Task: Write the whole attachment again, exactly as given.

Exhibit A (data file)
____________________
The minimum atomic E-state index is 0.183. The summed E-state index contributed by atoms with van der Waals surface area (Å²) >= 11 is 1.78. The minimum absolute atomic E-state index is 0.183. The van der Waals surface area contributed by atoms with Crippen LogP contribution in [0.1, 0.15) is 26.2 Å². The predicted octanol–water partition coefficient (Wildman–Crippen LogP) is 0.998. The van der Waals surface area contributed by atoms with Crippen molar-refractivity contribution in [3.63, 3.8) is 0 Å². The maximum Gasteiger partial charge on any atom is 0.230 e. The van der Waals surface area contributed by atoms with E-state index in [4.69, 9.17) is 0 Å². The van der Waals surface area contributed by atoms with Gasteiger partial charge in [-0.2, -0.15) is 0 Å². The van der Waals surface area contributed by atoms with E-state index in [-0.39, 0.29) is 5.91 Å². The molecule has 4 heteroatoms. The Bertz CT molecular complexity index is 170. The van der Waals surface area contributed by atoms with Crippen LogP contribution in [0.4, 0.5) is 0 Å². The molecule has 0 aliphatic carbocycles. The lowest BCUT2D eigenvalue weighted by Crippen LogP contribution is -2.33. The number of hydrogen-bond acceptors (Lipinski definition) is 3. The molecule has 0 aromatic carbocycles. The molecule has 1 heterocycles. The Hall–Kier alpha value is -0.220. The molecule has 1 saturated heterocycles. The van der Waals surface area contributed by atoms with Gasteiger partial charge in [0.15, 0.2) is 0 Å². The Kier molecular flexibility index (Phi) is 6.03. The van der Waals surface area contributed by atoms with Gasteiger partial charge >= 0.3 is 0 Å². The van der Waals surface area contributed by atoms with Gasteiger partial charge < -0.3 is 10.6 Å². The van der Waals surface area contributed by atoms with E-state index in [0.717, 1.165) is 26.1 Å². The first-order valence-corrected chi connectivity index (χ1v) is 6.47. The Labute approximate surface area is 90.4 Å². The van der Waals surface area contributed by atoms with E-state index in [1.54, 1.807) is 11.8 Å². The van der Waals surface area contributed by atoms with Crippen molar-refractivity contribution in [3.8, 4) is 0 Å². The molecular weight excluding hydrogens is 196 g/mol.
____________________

The minimum atomic E-state index is 0.183. The summed E-state index contributed by atoms with van der Waals surface area (Å²) >= 11 is 1.78. The minimum absolute atomic E-state index is 0.183. The van der Waals surface area contributed by atoms with Crippen LogP contribution in [0.1, 0.15) is 26.2 Å². The predicted octanol–water partition coefficient (Wildman–Crippen LogP) is 0.998. The van der Waals surface area contributed by atoms with Crippen molar-refractivity contribution in [3.63, 3.8) is 0 Å². The maximum Gasteiger partial charge on any atom is 0.230 e. The van der Waals surface area contributed by atoms with E-state index in [4.69, 9.17) is 0 Å². The van der Waals surface area contributed by atoms with Gasteiger partial charge in [-0.2, -0.15) is 0 Å². The van der Waals surface area contributed by atoms with E-state index in [-0.39, 0.29) is 5.91 Å². The molecule has 4 heteroatoms. The Bertz CT molecular complexity index is 170. The van der Waals surface area contributed by atoms with Crippen LogP contribution in [0.4, 0.5) is 0 Å². The molecule has 0 aliphatic carbocycles. The lowest BCUT2D eigenvalue weighted by Crippen LogP contribution is -2.33. The number of hydrogen-bond acceptors (Lipinski definition) is 3. The molecule has 0 aromatic carbocycles. The molecule has 1 heterocycles. The Hall–Kier alpha value is -0.220. The molecule has 1 saturated heterocycles. The van der Waals surface area contributed by atoms with Gasteiger partial charge in [0.15, 0.2) is 0 Å². The Kier molecular flexibility index (Phi) is 6.03. The van der Waals surface area contributed by atoms with Gasteiger partial charge >= 0.3 is 0 Å². The van der Waals surface area contributed by atoms with Gasteiger partial charge < -0.3 is 10.6 Å². The van der Waals surface area contributed by atoms with E-state index in [0.717, 1.165) is 26.1 Å². The first-order valence-corrected chi connectivity index (χ1v) is 6.47. The Labute approximate surface area is 90.4 Å². The van der Waals surface area contributed by atoms with E-state index in [1.54, 1.807) is 11.8 Å². The van der Waals surface area contributed by atoms with Crippen molar-refractivity contribution in [3.8, 4) is 0 Å². The molecular weight excluding hydrogens is 196 g/mol.